Multi-Modal Pain Regimens May Affect Post-Operative Pain Control for Patients

In 2017, the Department of Health and Human Services made a statement that the opioid crisis represented a nationwide public health emergency1. The recent recognition of widespread overuse of opioids from physicians and policy-makers alike supports this declaration. Opioid monotherapy may be considered conventional care at multiple healthcare institutions given its high aptitude for analgesia. Yet, as exemplified in the public health emergency statement, opioid monotherapy is associated with several severe side effects, from respiratory depression to delirium, that may mitigate post-operative recovery. Given this landscape, it is suggested that multi-modal pain regimens may affect post-operative pain control for patients, thus acting as a viable solution.

Multi-modal pain regimens, also referred to as multi-modal analgesia, are composed of two or more pain relief treatments prescribed in a single time period. The treatment algorithm may include pharmacologic agents, such as opioids, benzodiazepines, and anticonvulsants, alongside non-pharmacologic treatments such as application of heat or cold, therapeutic massage, or electroanalgesia2. Generally speaking, the appropriate multi-modal pain regimen is decided between anesthesiologists, post-acute care specialists, and the primary care physician, and may differ depending on the patient’s health history and the guidelines set by the surgery’s recovery period. Indeed, a multi-modal approach is supported by leaders in the anesthesiology and pain management fields. The American Pain Society released a set of guidelines for post-surgical pain management, including specific algorithms for a multi-modal analgesia approach3. The Society in part determined that acetaminophen and/or non-steroidal anti-inflammatory drugs should be considered as part of a multi-modal approach. This collection of guidelines was further endorsed by the American Society for Regional Anesthesia, a professional society for clinicians and scientists involved with anesthesiology. Multi-modal treatments will range with regards to the combinations of treatments, and efficacious algorithms continue to be researched.

In recent news, studies have suggested that a multi-modal analgesia approach administered to patients undergoing Cesarean section (C-section) has an impactful effect on patient post-operative opioid use, as well as length of stay. Maternal and pregnant populations are often understudied with respect to anesthesia and pain management. To address this population, researchers from the University of Illinois Hospital and Health Sciences System created a multi-modal approach for C-section mothers4. In the multi-modal experimental cohort, patients were prescribed a combination of ketorolac, gabapentin, and/or acetaminophen depending on the patient’s pain designation score. A small subset of patients who reported significantly higher pain scores were given an opioid in combination with other medications. The control was standard of care opioid treatment. In the trial, the multi-modal cohort reported a 52% decrease in the number of opioid tablets prescribed at discharge. In detail, 89% of control patients were prescribed opioids at discharge, compared to 32.5% of the multi-modal cohort patients. Moreover, the multi-modal cohort reported a decrease in length of stay. The long-term effects of a multi-modal approach on post-operative care will continue to be explored, however this trial provides optimistic evidence towards a non-opioid or minimized opioid multi-modal regimen for post-C-section patients.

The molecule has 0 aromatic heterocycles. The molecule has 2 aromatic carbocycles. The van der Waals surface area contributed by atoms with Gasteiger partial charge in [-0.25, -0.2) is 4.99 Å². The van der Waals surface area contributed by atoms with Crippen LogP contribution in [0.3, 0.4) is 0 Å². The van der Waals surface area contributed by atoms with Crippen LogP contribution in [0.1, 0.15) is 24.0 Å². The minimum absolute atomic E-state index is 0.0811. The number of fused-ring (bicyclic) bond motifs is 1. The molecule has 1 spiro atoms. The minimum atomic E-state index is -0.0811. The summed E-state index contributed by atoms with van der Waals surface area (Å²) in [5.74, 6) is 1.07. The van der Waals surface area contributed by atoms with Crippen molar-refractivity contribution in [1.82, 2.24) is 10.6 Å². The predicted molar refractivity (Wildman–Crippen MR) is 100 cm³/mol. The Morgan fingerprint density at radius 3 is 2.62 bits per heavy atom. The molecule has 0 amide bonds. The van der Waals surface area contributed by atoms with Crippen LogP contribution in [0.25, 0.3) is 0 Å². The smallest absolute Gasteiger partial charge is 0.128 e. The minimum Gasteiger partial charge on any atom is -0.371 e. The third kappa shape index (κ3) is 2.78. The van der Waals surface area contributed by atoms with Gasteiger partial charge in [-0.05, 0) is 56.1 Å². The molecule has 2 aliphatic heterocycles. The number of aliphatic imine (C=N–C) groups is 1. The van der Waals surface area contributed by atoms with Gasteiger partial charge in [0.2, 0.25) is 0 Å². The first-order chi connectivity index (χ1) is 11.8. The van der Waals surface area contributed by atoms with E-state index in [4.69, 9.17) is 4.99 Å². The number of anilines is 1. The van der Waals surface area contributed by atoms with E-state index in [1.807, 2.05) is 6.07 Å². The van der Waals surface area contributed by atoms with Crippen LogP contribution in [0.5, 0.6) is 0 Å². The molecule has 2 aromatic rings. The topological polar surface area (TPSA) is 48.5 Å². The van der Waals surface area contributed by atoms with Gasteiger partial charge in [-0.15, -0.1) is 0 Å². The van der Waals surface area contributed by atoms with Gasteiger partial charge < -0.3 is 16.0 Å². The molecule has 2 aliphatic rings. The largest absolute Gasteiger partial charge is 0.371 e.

Continuing the initiative for research-driven, updated treatment algorithms for patients will last as a priority for clinicians and scientists in anesthesia and pain management. Multi-modal pain regimens serve as an important lever to affect post-operative acute care, thus supporting broad clinical efficacy as well as population health.

1. U.S. Department of Health and Human Services. “HHS Acting Secretary Declares Public Health Emergency to Address National Opioid Crisis.”, US Department of Health and Human Services, 23 May 2018,

2. Helander, Erik M., et al. “Multi-modal Analgesia, Current Concepts, and Acute Pain Considerations.” Current Pain and Headache Reports, vol. 21, no. 1, 2017, doi:10.1007/s11916-017-0607-y.

3. Chou R, Gordon DB, de Leon-Casasola, et al. Management of postoperative pain: a clinical practice guideline from the American Pain Society, the American Society of Regional Anesthesia and Pain Medicine, and the American Society of Anesthesiologists’ Committee on Regional Anesthesia, Executive Committee, and Administrative Council. J Pain. 2016;17:131-157.

4. Khudeira, Zahra. “Use of Multi-modal Analgesia in Women Post-Cesarean Section: From Innovation to Bedside.” ICHP: Journal of the Illinois Council of Health-System , vol. 44, no. 08, 2018.

Share this: